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Library Essentials: What Do You Take on a Research Trip?

Library Essentials: What do You Take on a Research Trip?

You’ve probably read my previous posts detailing my summer of library research thus far at the Family History Library and the Clayton Library. This summer I will have researched at genealogy libraries, public libraries, and academic libraries in four different states. That’s a lot of research. There are some mistakes I made along the way and things I forgot. My question for you is: what is a must-have for your library research trip?

Going to the local library is a lot different than heading to a neighboring state to research at a major genealogy library. The preparation is different and the things you need to pack and remember can be different. And that can also depend on what is available at that library. For example, I didn’t make one photocopy at the Family History Library but that’s because I used a flash drive and my cell phone camera. In years past I made enough photocopies to need extra room in my suitcase.

When I take a research trip, what I take depends on:

  • What is available (research and technology wise) at the library
  • What I’m researching
  • How I’m getting to the library and eventually returning home (that impacts how much I need to carry)
  • How many days I’ll be researching
  • How I will get there (driving, walking, public transit)
  • What I’m going to eat.

Yes, eating is important. Straying hydrated and eating somewhat regularly (more so if you have health issues) is important and in the case of my latest trip it was an issue since many nearby restaurants were closed (lesson learned, always have some sort of snack on you at all times).

So what did I take? It was interesting to watch other researchers and compare what they brought versus what I brought. Some rolled around small pieces of luggage with their information. Others had 3-ring binders. In my research bag I had:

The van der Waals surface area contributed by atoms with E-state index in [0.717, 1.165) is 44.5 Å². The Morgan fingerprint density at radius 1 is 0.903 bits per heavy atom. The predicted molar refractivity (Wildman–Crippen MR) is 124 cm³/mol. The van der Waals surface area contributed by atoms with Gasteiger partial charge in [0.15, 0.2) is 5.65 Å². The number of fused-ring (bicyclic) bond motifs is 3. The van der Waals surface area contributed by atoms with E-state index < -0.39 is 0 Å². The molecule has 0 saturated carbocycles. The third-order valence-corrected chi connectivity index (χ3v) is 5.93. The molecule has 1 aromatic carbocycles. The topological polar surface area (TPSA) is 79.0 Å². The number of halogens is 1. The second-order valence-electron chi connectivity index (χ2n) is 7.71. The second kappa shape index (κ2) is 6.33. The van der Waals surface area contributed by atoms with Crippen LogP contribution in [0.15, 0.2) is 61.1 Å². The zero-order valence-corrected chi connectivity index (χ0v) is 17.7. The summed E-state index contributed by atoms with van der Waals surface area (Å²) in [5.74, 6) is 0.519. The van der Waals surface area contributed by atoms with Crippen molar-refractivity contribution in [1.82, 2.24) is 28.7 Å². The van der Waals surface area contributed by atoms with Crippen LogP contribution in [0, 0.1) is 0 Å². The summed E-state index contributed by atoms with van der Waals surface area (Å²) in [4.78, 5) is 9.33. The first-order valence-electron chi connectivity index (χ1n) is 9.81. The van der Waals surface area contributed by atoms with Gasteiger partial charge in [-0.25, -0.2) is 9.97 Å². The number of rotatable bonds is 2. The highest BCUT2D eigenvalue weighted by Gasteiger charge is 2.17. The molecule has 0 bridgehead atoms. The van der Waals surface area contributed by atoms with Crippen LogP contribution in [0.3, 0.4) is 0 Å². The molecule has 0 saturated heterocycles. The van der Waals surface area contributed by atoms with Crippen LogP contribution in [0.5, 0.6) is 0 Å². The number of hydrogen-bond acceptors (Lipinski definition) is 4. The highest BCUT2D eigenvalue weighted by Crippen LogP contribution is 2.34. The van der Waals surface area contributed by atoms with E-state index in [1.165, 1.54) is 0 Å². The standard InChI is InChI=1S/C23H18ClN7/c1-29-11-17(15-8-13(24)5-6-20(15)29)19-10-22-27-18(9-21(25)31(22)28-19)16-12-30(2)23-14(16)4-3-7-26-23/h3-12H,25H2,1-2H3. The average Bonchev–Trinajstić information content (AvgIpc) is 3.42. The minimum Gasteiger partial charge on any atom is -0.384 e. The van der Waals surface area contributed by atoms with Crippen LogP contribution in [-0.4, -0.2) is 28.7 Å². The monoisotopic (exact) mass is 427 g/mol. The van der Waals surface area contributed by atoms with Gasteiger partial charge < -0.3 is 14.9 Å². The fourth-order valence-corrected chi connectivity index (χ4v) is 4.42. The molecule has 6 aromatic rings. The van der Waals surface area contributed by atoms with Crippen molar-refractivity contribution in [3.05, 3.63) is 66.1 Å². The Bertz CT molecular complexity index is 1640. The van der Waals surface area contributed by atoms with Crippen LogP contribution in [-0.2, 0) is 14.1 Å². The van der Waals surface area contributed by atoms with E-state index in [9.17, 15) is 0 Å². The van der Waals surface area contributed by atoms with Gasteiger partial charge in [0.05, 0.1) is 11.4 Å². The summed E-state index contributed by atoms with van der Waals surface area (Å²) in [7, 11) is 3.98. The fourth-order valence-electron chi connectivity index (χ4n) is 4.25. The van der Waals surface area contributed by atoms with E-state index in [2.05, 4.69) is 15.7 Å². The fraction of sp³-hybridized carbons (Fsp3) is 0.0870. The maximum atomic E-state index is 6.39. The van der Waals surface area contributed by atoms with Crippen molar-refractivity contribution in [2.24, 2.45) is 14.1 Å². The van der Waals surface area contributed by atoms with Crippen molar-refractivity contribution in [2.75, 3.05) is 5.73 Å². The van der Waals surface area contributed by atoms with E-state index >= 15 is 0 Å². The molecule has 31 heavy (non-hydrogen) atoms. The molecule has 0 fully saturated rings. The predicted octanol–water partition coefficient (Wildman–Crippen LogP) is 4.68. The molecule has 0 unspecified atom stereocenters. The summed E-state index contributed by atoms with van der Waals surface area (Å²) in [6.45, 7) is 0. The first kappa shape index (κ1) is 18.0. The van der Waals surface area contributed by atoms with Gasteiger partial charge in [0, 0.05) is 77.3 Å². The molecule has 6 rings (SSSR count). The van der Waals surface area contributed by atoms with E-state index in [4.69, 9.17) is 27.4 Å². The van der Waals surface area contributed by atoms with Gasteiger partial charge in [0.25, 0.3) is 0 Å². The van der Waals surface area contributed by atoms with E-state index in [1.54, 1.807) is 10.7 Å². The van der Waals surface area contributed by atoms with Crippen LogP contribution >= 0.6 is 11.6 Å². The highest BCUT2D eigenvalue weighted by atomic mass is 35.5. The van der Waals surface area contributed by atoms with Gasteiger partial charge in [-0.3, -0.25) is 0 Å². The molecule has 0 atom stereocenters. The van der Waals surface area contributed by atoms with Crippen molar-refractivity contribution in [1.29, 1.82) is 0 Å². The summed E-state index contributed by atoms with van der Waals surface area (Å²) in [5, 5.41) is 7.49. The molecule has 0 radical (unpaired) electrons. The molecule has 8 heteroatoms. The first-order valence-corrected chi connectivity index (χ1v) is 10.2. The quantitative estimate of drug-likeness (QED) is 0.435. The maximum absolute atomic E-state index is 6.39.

• A laptop and charger
  • My cell phone and charger
  • A flash drive
  • A notebook
  • Pens, pencils, and highlighters
  • Removable sticky notes and tags (for my notebook)
  • A list of what I was researching/Research Log

Research Trip Supplies

I also sent myself emails of information I thought I might need such as research logs, to-do lists, charts and GEDCOMs. I prioritized what was the most important and went from there. I assumed that “stuff” happens and there were certain items I may forget but I could purchase at a local office supply store. If my computer died or my research bag was stolen, I still had those emails I could access on my phone or on a computer at the library.

Every night in my hotel room, I went over what I knew, what I found, and where else I needed to look. Sometimes this differed depending on what new-to-me sources I found or a librarian suggested.

Now how did I prepare? Well, I spent time deciding what family lines I would research. I then went through the library catalogs to find items that were not found elsewhere and not online. I made that my priority to research those things. I also chose multiple projects knowing that sometimes things don’t work out. In one case, a microfiche was lost and so I was unable to use that much-needed resource. Always search the catalog before going to the library.